Recently, the subject of American Politics has gotten me thinking about Dostoevsky and his known work. As many people know, Rand Paul, a senator from Kentucky, is running for president. As some may also know, Paul and his family are fans of the Russian philosopher and novelist Ayn Rand; so much so there are numerous rumors that Rand was the inspiration for Paul’s first name. Whether the rumor is true or not, it got me thinking about Ayn Rand, who always makes me think of Dostoevsky. The reason for this is not as obvious as it probably seems; simply put, Rand’s philosophical views always make me think of Dostoevsky’s not because their views are in any way similar, but because they are quite opposite. Nowhere is the difference more notable than in Dostoevsky’s masterful novel Crime and Punishment.
Crime and Punishment’s main character, Raskolnikov, is at the outset of the novel a perfect example of Rand’s philosophy in action; he cares only for himself and his own needs, takes no consideration for the lives of others (hence the crime in Crime and Punishment) and generally considers himself to be above the moral conventions society follows. Ultimately Raskolnikov’s rather twisted personal philosophy leads him to murder two people whom he views as being less worthy than himself, while in the pursuit of objects he desires.
Interestingly, Crime and Punishment could be viewed as an extended look at why Rand’s philosophy of selfishness doesn’t really work when applied to human beings existing in a society. Dostoevsky’s novel explores human beings’ need for each other, our need for selflessness in our interactions with others, and the consequences of selfish actions. Though Rand always claimed her philosophy didn’t imply anyone had the right to impose their own views or goals on anyone else, it seems the only realistic outcome in a world full of people with opposing views and goals. There will always be a clash when people come together, but that doesn’t mean we can or should live without other people, as is illustrated in Crime and Punishment.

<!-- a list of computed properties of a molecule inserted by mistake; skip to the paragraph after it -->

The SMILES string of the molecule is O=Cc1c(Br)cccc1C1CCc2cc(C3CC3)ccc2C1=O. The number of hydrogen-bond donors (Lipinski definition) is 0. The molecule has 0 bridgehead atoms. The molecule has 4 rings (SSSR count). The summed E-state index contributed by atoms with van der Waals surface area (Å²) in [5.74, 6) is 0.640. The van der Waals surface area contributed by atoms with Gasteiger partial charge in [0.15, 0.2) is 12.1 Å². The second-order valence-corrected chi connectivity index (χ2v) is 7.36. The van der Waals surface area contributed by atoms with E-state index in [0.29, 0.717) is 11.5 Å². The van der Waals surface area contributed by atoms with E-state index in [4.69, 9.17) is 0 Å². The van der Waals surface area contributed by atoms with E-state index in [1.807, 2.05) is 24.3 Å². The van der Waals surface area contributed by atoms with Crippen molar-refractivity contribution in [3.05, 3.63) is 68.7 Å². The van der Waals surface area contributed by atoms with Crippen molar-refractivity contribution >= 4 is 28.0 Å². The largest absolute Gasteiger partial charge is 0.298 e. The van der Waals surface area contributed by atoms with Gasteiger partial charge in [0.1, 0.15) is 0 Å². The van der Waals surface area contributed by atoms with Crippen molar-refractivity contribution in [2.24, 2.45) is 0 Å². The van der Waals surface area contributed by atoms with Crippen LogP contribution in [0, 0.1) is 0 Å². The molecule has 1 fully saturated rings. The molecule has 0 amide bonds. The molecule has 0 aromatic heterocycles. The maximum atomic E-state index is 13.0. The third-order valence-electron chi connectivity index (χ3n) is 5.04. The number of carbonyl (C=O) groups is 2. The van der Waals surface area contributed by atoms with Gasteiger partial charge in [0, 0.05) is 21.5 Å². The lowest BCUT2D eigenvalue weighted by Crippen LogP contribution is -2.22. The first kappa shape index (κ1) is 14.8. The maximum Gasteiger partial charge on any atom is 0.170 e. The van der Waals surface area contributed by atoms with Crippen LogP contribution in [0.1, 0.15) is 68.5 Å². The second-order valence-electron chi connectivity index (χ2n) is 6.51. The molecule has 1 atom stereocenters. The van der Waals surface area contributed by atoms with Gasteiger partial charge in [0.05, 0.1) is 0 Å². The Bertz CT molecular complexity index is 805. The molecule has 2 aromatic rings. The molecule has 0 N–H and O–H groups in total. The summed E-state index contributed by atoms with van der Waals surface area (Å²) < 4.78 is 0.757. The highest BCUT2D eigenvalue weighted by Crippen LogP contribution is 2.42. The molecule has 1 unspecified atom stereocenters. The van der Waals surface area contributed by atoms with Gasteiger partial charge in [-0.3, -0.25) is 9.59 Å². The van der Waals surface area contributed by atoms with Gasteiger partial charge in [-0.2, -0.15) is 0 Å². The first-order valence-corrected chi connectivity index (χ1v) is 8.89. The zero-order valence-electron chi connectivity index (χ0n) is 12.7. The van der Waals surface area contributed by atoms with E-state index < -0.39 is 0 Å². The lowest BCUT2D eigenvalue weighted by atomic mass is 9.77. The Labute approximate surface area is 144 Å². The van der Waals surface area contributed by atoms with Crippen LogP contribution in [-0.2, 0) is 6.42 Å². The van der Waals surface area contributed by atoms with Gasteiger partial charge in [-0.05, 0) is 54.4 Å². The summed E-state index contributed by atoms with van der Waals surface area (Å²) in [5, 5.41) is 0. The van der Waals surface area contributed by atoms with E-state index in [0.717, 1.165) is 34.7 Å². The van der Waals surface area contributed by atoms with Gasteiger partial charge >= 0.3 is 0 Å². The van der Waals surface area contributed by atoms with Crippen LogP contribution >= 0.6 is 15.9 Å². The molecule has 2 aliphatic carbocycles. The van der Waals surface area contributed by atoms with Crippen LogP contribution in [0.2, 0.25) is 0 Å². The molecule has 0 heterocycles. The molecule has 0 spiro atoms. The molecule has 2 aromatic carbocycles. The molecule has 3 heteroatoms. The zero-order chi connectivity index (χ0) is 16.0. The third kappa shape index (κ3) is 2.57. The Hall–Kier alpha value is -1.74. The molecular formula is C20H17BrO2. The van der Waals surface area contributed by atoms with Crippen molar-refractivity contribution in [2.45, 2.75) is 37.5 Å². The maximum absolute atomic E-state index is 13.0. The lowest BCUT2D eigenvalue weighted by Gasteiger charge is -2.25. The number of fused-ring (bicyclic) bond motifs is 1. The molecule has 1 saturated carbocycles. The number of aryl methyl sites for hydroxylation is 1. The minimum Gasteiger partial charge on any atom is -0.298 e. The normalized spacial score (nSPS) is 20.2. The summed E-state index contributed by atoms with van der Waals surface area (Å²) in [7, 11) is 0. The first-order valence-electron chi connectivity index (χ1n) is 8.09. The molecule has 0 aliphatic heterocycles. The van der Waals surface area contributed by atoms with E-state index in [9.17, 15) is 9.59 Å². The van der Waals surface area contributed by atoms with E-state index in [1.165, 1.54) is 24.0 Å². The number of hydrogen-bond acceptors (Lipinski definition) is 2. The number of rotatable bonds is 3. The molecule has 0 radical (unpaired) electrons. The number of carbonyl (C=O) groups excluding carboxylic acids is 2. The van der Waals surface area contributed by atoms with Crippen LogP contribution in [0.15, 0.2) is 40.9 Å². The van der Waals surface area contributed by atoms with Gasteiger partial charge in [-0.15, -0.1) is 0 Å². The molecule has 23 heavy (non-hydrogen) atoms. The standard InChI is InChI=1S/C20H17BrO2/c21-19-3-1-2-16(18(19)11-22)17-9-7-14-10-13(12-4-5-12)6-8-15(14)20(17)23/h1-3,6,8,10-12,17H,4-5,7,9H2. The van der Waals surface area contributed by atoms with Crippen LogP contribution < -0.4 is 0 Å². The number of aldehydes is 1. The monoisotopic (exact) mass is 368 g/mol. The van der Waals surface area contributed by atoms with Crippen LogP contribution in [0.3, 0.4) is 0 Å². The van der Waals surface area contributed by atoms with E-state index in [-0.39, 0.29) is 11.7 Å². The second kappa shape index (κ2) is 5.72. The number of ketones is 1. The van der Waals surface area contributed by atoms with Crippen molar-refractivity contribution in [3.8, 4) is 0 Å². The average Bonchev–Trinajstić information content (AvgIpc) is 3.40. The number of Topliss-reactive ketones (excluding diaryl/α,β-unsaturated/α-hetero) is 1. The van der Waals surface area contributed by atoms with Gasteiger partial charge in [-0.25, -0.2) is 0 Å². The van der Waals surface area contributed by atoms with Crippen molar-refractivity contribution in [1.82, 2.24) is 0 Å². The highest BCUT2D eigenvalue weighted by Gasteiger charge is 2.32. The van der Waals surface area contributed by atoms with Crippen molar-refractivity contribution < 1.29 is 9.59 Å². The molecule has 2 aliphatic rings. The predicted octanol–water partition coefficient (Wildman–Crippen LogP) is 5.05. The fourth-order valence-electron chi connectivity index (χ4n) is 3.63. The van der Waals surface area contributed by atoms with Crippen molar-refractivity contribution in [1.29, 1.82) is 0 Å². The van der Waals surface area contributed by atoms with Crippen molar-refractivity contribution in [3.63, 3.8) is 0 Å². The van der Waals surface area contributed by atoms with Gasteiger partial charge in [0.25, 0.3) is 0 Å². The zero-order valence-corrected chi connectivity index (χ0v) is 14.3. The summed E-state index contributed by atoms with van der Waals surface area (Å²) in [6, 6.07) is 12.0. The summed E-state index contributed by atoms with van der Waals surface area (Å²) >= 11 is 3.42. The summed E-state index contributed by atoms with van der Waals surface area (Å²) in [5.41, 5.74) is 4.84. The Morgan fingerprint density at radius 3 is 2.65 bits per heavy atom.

Dostoevsky’s novel explores what happens when we do explore a life of selfish devotion to one’s own ends. Raskolnikov kills two people in the pursuit of his own ends, and spends the rest of the novel mentally deteriorating as the weight of his guilt and his need to confess slowly crush him. Ultimately it is the selfless acts of human kindness and understanding from Sonya which leads Raskolnikov back to mental stability, and enables him to confess his crimes and accept the punishment society deems appropriate. Thus it is only in his acceptance of the socially sanctioned morality he so despised at the beginning of the story, that Raskolnikov is able to be absolved of his crushing guilt and truly become a better person, a person worthy of other people. So Dostoevsky’s object is completely contrary to Rand’s, pointing out that people need to be selfless in order to be happy, where Rand claims we need to be selfish in order to be happy.
Oddly enough, Raskolnikov at the beginning of Crime and Punishment always reminds me of the Underground Man from Dostoevsky’s Notes from the Underground, or rather, of what the Underground Man must have started out as. I think the Underground Man is what Raskolnikov would have turned into if he had never been redeemed by Sonya’s love and understanding, never accepted society’s punishment for his selfish act, and never learned to overcome himself for the good of others. While I don’t necessarily think it’s what she intended, I think Notes from the New World would probably be the best modern interpretation of Rand’s philosophy played out to its inevitable conclusion, while Crime and Punishment is Dostoevsky’s attempt to show people how much they need selflessness.
And that is why American politics makes me think of Dostoevsky.